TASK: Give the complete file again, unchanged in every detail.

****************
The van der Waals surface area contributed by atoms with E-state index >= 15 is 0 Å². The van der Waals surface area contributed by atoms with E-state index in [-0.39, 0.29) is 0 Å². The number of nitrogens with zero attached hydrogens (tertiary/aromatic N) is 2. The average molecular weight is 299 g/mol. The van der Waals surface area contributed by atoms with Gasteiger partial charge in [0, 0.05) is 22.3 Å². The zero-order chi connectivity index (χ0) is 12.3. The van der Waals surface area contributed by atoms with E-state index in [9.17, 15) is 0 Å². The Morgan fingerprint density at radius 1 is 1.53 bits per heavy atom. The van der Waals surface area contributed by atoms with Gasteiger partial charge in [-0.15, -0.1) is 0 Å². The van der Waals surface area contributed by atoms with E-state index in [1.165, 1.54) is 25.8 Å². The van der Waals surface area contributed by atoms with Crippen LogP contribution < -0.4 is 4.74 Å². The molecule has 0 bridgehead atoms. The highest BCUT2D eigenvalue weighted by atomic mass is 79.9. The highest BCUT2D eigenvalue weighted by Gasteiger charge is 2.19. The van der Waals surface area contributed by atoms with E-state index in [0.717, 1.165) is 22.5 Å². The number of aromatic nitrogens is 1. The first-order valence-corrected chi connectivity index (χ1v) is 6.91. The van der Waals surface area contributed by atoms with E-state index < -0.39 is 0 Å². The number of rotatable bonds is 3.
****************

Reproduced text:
The van der Waals surface area contributed by atoms with E-state index >= 15 is 0 Å². The van der Waals surface area contributed by atoms with E-state index in [-0.39, 0.29) is 0 Å². The number of nitrogens with zero attached hydrogens (tertiary/aromatic N) is 2. The average molecular weight is 299 g/mol. The van der Waals surface area contributed by atoms with Gasteiger partial charge in [0, 0.05) is 22.3 Å². The zero-order chi connectivity index (χ0) is 12.3. The van der Waals surface area contributed by atoms with E-state index in [9.17, 15) is 0 Å². The Morgan fingerprint density at radius 1 is 1.53 bits per heavy atom. The van der Waals surface area contributed by atoms with Gasteiger partial charge in [-0.15, -0.1) is 0 Å². The van der Waals surface area contributed by atoms with E-state index in [1.165, 1.54) is 25.8 Å². The van der Waals surface area contributed by atoms with Crippen LogP contribution < -0.4 is 4.74 Å². The molecule has 0 bridgehead atoms. The highest BCUT2D eigenvalue weighted by atomic mass is 79.9. The highest BCUT2D eigenvalue weighted by Gasteiger charge is 2.19. The van der Waals surface area contributed by atoms with E-state index in [0.717, 1.165) is 22.5 Å². The number of aromatic nitrogens is 1. The first-order valence-corrected chi connectivity index (χ1v) is 6.91. The van der Waals surface area contributed by atoms with E-state index < -0.39 is 0 Å². The number of rotatable bonds is 3.